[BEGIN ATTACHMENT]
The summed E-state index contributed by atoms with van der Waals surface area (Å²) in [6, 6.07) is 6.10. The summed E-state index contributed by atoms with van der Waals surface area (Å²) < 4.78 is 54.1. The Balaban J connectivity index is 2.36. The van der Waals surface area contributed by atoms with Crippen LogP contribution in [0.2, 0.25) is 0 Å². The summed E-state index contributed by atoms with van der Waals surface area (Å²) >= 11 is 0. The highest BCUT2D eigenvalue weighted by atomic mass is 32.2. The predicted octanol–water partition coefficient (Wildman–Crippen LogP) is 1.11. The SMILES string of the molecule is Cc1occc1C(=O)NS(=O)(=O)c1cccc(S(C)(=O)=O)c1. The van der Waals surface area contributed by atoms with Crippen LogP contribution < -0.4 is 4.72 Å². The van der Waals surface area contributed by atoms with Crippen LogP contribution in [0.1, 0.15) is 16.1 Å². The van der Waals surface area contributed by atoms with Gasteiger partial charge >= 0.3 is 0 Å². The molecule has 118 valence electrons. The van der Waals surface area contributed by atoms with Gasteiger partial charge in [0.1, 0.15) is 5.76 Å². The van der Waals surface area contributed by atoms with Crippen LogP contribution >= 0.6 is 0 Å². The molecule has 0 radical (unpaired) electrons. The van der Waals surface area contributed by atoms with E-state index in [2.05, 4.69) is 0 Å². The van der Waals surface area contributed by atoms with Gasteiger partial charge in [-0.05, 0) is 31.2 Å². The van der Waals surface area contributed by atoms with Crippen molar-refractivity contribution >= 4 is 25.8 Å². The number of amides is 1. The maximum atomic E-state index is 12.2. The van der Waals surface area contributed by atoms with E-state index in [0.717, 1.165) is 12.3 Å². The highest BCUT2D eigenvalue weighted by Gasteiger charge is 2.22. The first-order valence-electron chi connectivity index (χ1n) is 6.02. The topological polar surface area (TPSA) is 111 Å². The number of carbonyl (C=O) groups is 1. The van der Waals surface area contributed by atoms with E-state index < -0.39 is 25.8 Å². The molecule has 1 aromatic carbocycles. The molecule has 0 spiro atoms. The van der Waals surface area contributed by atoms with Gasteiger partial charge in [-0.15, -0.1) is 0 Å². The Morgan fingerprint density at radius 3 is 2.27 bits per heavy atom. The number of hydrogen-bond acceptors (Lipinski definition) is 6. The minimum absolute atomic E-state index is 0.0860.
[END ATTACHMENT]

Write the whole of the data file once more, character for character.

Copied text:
The summed E-state index contributed by atoms with van der Waals surface area (Å²) in [6, 6.07) is 6.10. The summed E-state index contributed by atoms with van der Waals surface area (Å²) < 4.78 is 54.1. The Balaban J connectivity index is 2.36. The van der Waals surface area contributed by atoms with Crippen LogP contribution in [0.2, 0.25) is 0 Å². The summed E-state index contributed by atoms with van der Waals surface area (Å²) >= 11 is 0. The highest BCUT2D eigenvalue weighted by atomic mass is 32.2. The predicted octanol–water partition coefficient (Wildman–Crippen LogP) is 1.11. The SMILES string of the molecule is Cc1occc1C(=O)NS(=O)(=O)c1cccc(S(C)(=O)=O)c1. The van der Waals surface area contributed by atoms with Crippen LogP contribution < -0.4 is 4.72 Å². The van der Waals surface area contributed by atoms with Crippen LogP contribution in [0.1, 0.15) is 16.1 Å². The van der Waals surface area contributed by atoms with Gasteiger partial charge >= 0.3 is 0 Å². The molecule has 118 valence electrons. The van der Waals surface area contributed by atoms with Gasteiger partial charge in [0.1, 0.15) is 5.76 Å². The van der Waals surface area contributed by atoms with Crippen LogP contribution >= 0.6 is 0 Å². The molecule has 0 radical (unpaired) electrons. The van der Waals surface area contributed by atoms with E-state index in [2.05, 4.69) is 0 Å². The van der Waals surface area contributed by atoms with Gasteiger partial charge in [-0.05, 0) is 31.2 Å². The van der Waals surface area contributed by atoms with Crippen molar-refractivity contribution >= 4 is 25.8 Å². The number of amides is 1. The maximum atomic E-state index is 12.2. The van der Waals surface area contributed by atoms with E-state index in [0.717, 1.165) is 12.3 Å². The highest BCUT2D eigenvalue weighted by Gasteiger charge is 2.22. The first-order valence-electron chi connectivity index (χ1n) is 6.02. The topological polar surface area (TPSA) is 111 Å². The number of carbonyl (C=O) groups is 1. The van der Waals surface area contributed by atoms with E-state index < -0.39 is 25.8 Å². The molecule has 1 aromatic carbocycles. The molecule has 0 spiro atoms. The van der Waals surface area contributed by atoms with Gasteiger partial charge in [-0.15, -0.1) is 0 Å². The Morgan fingerprint density at radius 3 is 2.27 bits per heavy atom. The number of hydrogen-bond acceptors (Lipinski definition) is 6. The minimum absolute atomic E-state index is 0.0860.